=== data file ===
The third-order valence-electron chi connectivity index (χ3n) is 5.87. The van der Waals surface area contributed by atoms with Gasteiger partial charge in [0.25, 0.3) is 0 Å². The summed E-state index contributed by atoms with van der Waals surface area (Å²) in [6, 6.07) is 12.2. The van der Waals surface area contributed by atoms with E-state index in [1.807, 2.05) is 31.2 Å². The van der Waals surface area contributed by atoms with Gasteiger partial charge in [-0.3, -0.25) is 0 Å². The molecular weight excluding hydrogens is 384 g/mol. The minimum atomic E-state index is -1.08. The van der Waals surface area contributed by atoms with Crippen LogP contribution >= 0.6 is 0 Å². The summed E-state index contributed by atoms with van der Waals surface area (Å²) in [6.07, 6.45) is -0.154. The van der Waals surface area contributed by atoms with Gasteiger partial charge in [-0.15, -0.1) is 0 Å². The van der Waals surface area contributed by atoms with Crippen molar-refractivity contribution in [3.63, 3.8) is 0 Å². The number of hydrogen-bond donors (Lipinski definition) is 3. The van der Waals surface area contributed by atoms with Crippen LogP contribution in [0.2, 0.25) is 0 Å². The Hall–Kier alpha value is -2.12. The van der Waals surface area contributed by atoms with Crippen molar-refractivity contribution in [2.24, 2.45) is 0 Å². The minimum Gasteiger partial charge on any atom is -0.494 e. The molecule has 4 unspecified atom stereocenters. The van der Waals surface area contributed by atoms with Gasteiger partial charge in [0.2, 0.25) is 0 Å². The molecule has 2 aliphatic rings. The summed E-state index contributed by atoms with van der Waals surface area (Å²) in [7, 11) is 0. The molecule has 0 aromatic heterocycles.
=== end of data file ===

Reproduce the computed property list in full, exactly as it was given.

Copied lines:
The third-order valence-electron chi connectivity index (χ3n) is 5.87. The van der Waals surface area contributed by atoms with Gasteiger partial charge in [0.25, 0.3) is 0 Å². The summed E-state index contributed by atoms with van der Waals surface area (Å²) in [6, 6.07) is 12.2. The van der Waals surface area contributed by atoms with E-state index in [1.807, 2.05) is 31.2 Å². The van der Waals surface area contributed by atoms with Gasteiger partial charge in [-0.3, -0.25) is 0 Å². The molecular weight excluding hydrogens is 384 g/mol. The minimum atomic E-state index is -1.08. The van der Waals surface area contributed by atoms with Crippen LogP contribution >= 0.6 is 0 Å². The summed E-state index contributed by atoms with van der Waals surface area (Å²) in [6.07, 6.45) is -0.154. The van der Waals surface area contributed by atoms with Gasteiger partial charge in [-0.15, -0.1) is 0 Å². The van der Waals surface area contributed by atoms with Crippen molar-refractivity contribution in [3.63, 3.8) is 0 Å². The number of hydrogen-bond donors (Lipinski definition) is 3. The van der Waals surface area contributed by atoms with Crippen LogP contribution in [0.2, 0.25) is 0 Å². The Hall–Kier alpha value is -2.12. The van der Waals surface area contributed by atoms with Crippen molar-refractivity contribution in [2.24, 2.45) is 0 Å². The minimum Gasteiger partial charge on any atom is -0.494 e. The molecule has 4 unspecified atom stereocenters. The van der Waals surface area contributed by atoms with Gasteiger partial charge in [0.2, 0.25) is 0 Å². The molecule has 2 aliphatic rings. The summed E-state index contributed by atoms with van der Waals surface area (Å²) in [7, 11) is 0. The molecule has 0 aromatic heterocycles.